This paper reports programming experiences and dilemmas of planning an adult education intervention for vulnerable communities in a disaster situation. Disaster preparedness, poverty alleviation and education are usually considered distinct programs. The status of the seriously disaster-affected, who are also traditionally marginalized groups, is often so critical that immediate issues of health, nutrition and livelihood take precedence. Addressing these issues then seems to be the only way forward for rehabilitation and poverty reduction. Often education and particularly adult education gets overlooked in the process. However, rehabilitation, disaster preparedness and poverty alleviation programs without education cannot aim toward an adequate addressal of the problem because it is only through an education component that a lasting social capital can be built.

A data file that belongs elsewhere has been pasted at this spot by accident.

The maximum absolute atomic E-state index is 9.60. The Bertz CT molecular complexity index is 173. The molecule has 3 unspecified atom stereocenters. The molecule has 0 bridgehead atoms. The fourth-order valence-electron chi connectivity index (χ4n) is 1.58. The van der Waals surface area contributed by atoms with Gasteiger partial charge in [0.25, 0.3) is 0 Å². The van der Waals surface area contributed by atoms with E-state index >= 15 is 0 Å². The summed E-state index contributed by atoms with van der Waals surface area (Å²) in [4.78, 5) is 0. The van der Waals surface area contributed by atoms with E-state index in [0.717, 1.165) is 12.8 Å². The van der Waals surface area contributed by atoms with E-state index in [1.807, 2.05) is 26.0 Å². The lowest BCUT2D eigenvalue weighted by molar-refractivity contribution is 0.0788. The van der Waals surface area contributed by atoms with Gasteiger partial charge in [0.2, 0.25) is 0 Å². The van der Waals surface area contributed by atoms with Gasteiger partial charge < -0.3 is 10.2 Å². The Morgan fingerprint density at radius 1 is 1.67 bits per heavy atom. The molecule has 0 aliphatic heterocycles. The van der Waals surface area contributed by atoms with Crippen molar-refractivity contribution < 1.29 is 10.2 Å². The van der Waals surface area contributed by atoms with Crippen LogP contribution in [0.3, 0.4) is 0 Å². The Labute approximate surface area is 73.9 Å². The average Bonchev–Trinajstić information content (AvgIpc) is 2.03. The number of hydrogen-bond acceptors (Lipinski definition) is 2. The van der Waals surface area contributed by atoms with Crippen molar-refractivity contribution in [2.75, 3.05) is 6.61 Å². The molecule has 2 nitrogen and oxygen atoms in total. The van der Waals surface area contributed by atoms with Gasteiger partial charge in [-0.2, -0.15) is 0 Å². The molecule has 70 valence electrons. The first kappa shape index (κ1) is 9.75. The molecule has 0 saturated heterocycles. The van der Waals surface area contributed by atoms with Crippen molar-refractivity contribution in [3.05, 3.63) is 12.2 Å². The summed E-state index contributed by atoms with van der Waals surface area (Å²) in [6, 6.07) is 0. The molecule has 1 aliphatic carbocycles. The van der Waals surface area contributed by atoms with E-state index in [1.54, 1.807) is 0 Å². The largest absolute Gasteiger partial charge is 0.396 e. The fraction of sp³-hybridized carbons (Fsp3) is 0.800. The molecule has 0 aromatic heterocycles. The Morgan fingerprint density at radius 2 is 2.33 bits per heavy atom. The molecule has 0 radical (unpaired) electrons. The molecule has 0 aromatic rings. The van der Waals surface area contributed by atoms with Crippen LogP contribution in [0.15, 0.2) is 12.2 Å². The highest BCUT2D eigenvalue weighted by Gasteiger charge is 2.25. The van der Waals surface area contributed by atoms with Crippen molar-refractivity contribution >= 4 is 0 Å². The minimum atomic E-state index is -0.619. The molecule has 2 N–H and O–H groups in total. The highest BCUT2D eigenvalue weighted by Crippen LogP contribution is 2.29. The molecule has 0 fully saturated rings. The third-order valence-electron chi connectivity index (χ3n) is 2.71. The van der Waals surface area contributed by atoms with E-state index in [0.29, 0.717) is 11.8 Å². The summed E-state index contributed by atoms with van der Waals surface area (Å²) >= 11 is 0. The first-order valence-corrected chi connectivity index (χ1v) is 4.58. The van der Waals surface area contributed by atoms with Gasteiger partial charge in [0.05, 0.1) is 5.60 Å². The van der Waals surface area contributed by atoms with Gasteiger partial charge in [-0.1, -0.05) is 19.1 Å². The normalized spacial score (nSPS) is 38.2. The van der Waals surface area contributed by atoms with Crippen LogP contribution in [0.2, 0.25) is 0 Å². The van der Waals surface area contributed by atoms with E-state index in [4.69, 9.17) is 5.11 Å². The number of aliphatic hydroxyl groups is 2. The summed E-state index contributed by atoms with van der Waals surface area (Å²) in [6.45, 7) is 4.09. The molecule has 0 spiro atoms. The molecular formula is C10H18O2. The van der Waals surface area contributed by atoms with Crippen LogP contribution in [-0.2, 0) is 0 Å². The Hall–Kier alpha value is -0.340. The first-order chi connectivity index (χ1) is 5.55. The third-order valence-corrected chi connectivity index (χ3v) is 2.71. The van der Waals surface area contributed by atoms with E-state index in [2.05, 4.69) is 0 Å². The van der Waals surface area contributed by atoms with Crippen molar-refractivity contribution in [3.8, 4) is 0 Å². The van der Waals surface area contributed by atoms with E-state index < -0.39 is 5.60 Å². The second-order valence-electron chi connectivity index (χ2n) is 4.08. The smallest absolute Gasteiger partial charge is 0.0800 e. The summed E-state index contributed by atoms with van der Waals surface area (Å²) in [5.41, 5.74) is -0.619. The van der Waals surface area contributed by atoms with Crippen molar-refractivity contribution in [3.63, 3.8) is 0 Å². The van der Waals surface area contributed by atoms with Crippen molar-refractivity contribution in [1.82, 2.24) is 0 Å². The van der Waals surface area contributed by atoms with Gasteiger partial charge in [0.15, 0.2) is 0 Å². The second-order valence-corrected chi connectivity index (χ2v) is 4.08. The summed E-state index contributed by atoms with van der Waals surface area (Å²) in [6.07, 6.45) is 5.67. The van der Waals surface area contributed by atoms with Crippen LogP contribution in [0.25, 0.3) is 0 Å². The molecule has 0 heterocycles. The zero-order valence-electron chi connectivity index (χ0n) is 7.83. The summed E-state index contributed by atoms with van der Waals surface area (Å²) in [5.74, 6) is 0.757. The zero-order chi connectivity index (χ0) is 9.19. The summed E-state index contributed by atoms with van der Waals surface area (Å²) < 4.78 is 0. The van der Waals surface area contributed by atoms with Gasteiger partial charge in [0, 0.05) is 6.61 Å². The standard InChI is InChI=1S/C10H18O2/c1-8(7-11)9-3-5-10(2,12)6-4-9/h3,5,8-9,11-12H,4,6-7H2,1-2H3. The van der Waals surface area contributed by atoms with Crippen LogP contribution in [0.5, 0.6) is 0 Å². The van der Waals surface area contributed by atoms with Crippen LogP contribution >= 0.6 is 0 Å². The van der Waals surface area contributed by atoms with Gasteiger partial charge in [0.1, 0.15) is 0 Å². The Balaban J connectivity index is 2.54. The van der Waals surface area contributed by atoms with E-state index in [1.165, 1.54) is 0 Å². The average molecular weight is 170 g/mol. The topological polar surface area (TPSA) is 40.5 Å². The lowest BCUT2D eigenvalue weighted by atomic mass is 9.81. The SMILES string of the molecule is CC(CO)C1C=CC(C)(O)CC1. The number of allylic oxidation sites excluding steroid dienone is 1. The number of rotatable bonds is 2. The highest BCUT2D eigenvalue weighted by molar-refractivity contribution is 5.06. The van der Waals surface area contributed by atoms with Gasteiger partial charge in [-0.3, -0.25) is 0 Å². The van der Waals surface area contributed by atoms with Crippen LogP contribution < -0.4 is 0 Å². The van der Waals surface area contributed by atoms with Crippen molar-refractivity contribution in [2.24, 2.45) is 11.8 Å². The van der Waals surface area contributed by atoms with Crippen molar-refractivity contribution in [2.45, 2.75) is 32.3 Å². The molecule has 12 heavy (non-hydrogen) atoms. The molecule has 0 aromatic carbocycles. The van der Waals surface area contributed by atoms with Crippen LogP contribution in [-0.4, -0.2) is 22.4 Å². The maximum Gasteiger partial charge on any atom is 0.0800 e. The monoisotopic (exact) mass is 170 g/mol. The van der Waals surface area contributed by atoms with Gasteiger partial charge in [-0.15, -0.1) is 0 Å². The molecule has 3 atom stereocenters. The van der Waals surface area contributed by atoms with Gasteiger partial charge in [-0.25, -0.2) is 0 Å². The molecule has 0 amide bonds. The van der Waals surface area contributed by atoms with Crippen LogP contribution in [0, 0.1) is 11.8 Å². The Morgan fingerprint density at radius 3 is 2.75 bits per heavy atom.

|Keywords:||Adult Education, Emergency Restructuring, Adolescent Girls, Poverty Reduction, Disaster Preparedness|
Doctoral Student, Department of Education Policy Studies, University of Maryland, College Park, Maryland, USA
Senior Technical Advisor, Education in Emergencies, Basic and Girls' Education Unit, CARE-USA, Atlanta, Georgia, USA
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